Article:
Large mobility modulation in ultrathin amorphous titanium oxide transistors

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<oai_dc:dc xmlns:dc="" xmlns:oai_dc="" xmlns:xsi="" xsi:schemaLocation="">
  <dc:creator>Tiwale, Nikhil</dc:creator>
  <dc:creator>Subramanian, Ashwanth</dc:creator>
  <dc:creator>Dai, Zhongwei</dc:creator>
  <dc:creator>Sikder, Sayantani</dc:creator>
  <dc:creator>Sadowski, Jerzy T.</dc:creator>
  <dc:creator>Nam, Chang-Yong</dc:creator>
  <dc:description>Recently, ultrathin metal-oxide thin film transistors (TFTs) have shown very high on-off ratio and ultra sharp subthreshold swing, making them promising candidates for applications beyond conventional large-area electronics. While the on-off operation in typical TFTs results primarily from the modulation of charge carrier density by gate voltage, the high on-off ratio in ultrathin oxide TFTs can be associated with a large carrier mobility modulation, whose origin remains unknown. We investigate 3.5 nm-thick titanium oxide based ultrathin TFTs exhibiting 6-decade on-off ratio, predominantly driven by gate induced mobility modulation. The power law behavior of the mobility features two regimes, with a very high exponent at low gate voltages, unprecedented for oxide TFTs. We find that this phenomenon is well explained by the presence of high-density tail states near the conduction band edge, which supports carrier transport via variable range hopping. The observed two-exponent regimes reflect the bi-exponential distribution of the density of band-tail states. This improved understanding would be significant in fabricating high-performance ultrathin oxide devices.</dc:description>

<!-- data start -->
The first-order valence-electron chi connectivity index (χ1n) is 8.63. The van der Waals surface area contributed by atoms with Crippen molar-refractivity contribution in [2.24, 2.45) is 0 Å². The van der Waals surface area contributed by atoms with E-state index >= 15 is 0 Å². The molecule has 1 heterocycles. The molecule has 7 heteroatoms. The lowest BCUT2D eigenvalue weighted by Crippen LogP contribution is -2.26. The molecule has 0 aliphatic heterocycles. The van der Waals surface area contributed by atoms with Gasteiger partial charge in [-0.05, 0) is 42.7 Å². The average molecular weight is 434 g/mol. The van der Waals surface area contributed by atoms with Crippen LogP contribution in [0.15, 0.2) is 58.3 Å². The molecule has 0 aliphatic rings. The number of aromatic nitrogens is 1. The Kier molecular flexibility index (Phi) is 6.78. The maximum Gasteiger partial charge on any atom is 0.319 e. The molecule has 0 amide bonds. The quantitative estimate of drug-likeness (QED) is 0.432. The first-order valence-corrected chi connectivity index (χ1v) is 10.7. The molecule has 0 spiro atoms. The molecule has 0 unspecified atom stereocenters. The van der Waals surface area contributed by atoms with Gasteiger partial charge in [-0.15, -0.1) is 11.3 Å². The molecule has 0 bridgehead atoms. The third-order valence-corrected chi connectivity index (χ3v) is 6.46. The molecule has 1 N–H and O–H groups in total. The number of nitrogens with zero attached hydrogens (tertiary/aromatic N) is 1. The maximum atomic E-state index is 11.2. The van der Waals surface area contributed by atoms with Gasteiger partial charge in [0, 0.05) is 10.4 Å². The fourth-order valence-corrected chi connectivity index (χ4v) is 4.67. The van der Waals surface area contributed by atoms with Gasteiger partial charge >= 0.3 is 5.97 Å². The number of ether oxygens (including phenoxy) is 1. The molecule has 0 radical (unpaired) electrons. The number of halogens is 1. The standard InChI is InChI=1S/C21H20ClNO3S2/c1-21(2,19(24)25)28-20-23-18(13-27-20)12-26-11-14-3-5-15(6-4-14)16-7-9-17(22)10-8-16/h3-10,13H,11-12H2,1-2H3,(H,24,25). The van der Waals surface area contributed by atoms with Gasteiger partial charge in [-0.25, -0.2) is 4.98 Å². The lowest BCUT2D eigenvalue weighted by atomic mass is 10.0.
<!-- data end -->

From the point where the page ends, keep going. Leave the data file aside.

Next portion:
<dc:publisher>Materials Cloud</dc:publisher>
  <dc:rights>Creative Commons Attribution 4.0 International</dc:rights>
  <dc:subject>amorphous semiconductor</dc:subject>
  <dc:subject>titanium oxide</dc:subject>
  <dc:subject>field-effect transistor</dc:subject>
  <dc:subject>variable range hopping</dc:subject>
  <dc:subject>mobility modulation</dc:subject>
  <dc:title>Large mobility modulation in ultrathin amorphous titanium oxide transistors</dc:title>